On post-operative day 10 she had a rise in urea and creatinine with decreased urinary output. A CT scan revealed left-sided hydronephrosis and retroperitoneal fluid collection (Figure 2), with delayed phase confirming ureteric injury. Interventional radiologically guided stenting was attempted but antegrade stenting could not be achieved. A nephrostomy tube was placed and a laparoscopic approach for repair of the ureter was performed.

Figure 2

Postoperative CT scan abdomen/pelvis coronal view showing hydronephrosis of the left kidney with proximal urinoma surrounding the ureter, consistent with ureteric injury.

Figure 3

Fluoroscopic posterior view of the left kidney showing leakage from the left ureter; antegrade insertion of guide wire and JJ stent was not successful.

Figure 4

Laparoscopic view of proximal ureter found after injection of patent blue dye, and distal stump with JJ stent.

A 10 mm transumbilical port was inserted for camera access, and 4×5 mm ports for instrumentation in left and right lower quadrants. The retroperitoneal plane was re-dissected with caution in order not to tear the edematous tissue. A combination of blunt and sharp dissection was used. By opening the retroperitoneal space, the proximal and distal urinoma were identified.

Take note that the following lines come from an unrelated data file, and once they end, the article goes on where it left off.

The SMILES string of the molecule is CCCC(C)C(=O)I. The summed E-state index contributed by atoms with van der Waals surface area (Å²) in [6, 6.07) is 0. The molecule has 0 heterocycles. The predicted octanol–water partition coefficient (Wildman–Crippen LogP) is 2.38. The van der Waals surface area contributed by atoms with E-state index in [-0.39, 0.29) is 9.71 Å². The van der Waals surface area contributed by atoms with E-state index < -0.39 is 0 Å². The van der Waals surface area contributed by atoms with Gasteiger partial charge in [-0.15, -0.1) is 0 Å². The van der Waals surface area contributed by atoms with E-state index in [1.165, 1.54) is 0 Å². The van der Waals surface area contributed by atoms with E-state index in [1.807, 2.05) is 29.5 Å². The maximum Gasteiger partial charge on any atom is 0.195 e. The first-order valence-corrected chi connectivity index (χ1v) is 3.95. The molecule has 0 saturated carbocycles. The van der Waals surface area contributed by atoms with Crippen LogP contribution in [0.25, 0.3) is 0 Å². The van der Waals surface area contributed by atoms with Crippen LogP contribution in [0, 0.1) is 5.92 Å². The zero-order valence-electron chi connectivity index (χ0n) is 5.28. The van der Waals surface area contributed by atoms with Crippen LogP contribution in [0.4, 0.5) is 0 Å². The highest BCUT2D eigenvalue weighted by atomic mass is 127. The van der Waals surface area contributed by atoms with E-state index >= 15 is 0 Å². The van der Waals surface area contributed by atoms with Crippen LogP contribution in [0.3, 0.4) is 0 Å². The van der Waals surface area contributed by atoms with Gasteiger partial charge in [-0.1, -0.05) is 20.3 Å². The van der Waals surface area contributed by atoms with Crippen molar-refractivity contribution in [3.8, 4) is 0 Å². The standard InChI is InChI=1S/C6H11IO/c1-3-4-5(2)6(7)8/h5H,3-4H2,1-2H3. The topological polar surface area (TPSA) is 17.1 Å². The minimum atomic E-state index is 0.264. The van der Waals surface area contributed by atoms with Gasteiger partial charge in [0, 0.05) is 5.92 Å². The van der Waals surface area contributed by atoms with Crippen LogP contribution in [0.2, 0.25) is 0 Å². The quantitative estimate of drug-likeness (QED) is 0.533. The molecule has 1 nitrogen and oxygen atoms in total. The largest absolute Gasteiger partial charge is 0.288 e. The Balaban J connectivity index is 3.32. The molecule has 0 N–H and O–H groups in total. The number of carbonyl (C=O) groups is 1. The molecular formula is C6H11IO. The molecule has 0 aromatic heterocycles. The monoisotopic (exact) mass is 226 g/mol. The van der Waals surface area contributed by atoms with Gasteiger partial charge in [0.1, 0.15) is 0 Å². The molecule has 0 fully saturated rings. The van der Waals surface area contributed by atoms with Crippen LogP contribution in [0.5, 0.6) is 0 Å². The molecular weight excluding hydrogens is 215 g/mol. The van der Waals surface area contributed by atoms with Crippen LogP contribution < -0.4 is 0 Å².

The distal stump of the ureter was identified by finding the tied infundibulopelvic ligament, common iliac artery, and then following the internal iliac artery with the help of retrograde insertion of a JJ stent through cystoscopy. The proximal stump was identified by injecting 20 mL of diluted patent blue dye through the nephrostomy tube, and visualization of the leaking point through laparoscopy.

The first step was mobilizing the two ends of the ureter to get more length on either side, making sure to maintain the blood supply of the ureter to avoid ischemic necrosis. The tips of both stumps were incised and freshened, followed by spatulation of each side to avoid stricture formation. A stabilization stitch with 2/0 Vicryl suture in the proximal ureter helps to manipulate the ureter during suturing without damaging the adventitia. The JJ stent was advanced retrogradely to the proximal stump. The ureter was anastomosed using a 3/0 Monocryl interrupted suture at 3, 6, 9, and 12 o’clock positions.